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How the EU Commission’s Stabilization Package Approval Will Shape Brussels Airlines’ Future
The EU Commission has officially given Brussels Airlines permission to restructure and finance its future plans through its approved stabilization package, which was originally proposed on July 24. The stabilization package was approved by the EU Commission on Aug. 21 after the German Economic Stabilization Fund authorized the package on Aug. 17, as Lufthansa, the airline’s major shareholder and Germany’s largest air carrier, plays a pivotal role in the Belgian flag carrier’s future.
“Thanks to the support and trust we receive from our shareholder Lufthansa, the Belgian government and from all our employees, we can create a strong and competitive Brussels Airlines with long-term perspectives, an important engine for the Belgian economy. For that, I sincerely thank all involved parties,” Brussels Airlines CEO Dieter Vranckx said.
The executive also said that he and the airline is excited to be able to turn to the future after what had been a very uncertain few months.
“With this news, we finally conclude the three pillars of our survival and long-term competitiveness. We are relieved that the execution of the financial transaction can take place,” Vranckx added. “We will now shift all our focus towards the timely implementation of our turnaround plan Reboot Plus.”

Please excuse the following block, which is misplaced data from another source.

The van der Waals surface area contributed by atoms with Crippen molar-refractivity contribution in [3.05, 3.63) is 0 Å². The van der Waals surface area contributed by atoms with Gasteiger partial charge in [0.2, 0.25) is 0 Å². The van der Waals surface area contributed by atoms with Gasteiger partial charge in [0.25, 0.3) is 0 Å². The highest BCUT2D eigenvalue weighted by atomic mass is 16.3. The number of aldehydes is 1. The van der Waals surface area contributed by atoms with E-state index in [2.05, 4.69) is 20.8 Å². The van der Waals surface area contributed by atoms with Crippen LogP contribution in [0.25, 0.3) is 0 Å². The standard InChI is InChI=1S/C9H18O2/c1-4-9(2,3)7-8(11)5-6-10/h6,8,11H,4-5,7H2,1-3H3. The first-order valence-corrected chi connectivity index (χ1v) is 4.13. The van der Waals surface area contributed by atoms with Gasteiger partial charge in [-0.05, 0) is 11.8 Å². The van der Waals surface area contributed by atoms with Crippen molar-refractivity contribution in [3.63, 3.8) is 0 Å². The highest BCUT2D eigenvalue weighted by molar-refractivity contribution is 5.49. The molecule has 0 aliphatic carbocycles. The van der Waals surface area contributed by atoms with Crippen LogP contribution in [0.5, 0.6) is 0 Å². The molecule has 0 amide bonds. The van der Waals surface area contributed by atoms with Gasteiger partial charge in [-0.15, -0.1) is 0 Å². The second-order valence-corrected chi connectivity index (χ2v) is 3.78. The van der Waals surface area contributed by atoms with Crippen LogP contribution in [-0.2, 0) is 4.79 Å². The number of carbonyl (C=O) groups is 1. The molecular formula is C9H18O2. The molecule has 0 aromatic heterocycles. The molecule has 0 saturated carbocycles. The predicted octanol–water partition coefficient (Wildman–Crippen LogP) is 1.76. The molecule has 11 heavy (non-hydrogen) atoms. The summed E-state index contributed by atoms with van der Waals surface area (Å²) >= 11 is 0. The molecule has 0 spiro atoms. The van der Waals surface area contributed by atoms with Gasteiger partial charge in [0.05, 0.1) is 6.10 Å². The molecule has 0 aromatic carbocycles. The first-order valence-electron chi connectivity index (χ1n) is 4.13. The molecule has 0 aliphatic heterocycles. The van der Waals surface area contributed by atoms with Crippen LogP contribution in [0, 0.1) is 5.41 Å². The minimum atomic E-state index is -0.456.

Within the stabilization package, Brussels Airlines will receive 460 million euros ($542.57 million), comprised of 290 million euros from the Belgian government and 170 million euros from its parent company and major shareholder, Lufthansa. Furthermore, these funds are expected to help the airline make up for losses and fund its future plans, as the carrier reported a loss of 182 million euros in the first half of 2020 due to the global pandemic and slump in travel demand.
The Future for Brussels Airlines
As Brussels Airlines began to return aircraft to the skies from the beginning of the summer, this financial package will allow the airline to cushion itself to train its pilots and prepare its fleet of Airbus A319s, A320s and A330s to fly its routes and meet the seasonal travel demands.
Additionally, the Brussels, Belgium-based carrier released its plans to resume and expand flight services across Europe for September and October. Its long-haul flight operations will resume sooner due to EU travel restrictions to certain destinations in the airline’s network.
The airline’s success in receiving this financial transaction will not just provide flexibility for the airline to begin its plan for resuming flights. The stabilization package will also play a crucial role in ensuring Brussels Airlines remains an integral part of the Lufthansa Group, along with other members, Austrian Airlines, Swiss International Airlines and Eurowings.
The group lauded the announcement, saying it would allow the Lufthansa Group to continue to serve as a true competitor against its major foes, Air France-KLM and the International Airlines Group, the parent company of British Airways, among other airlines.
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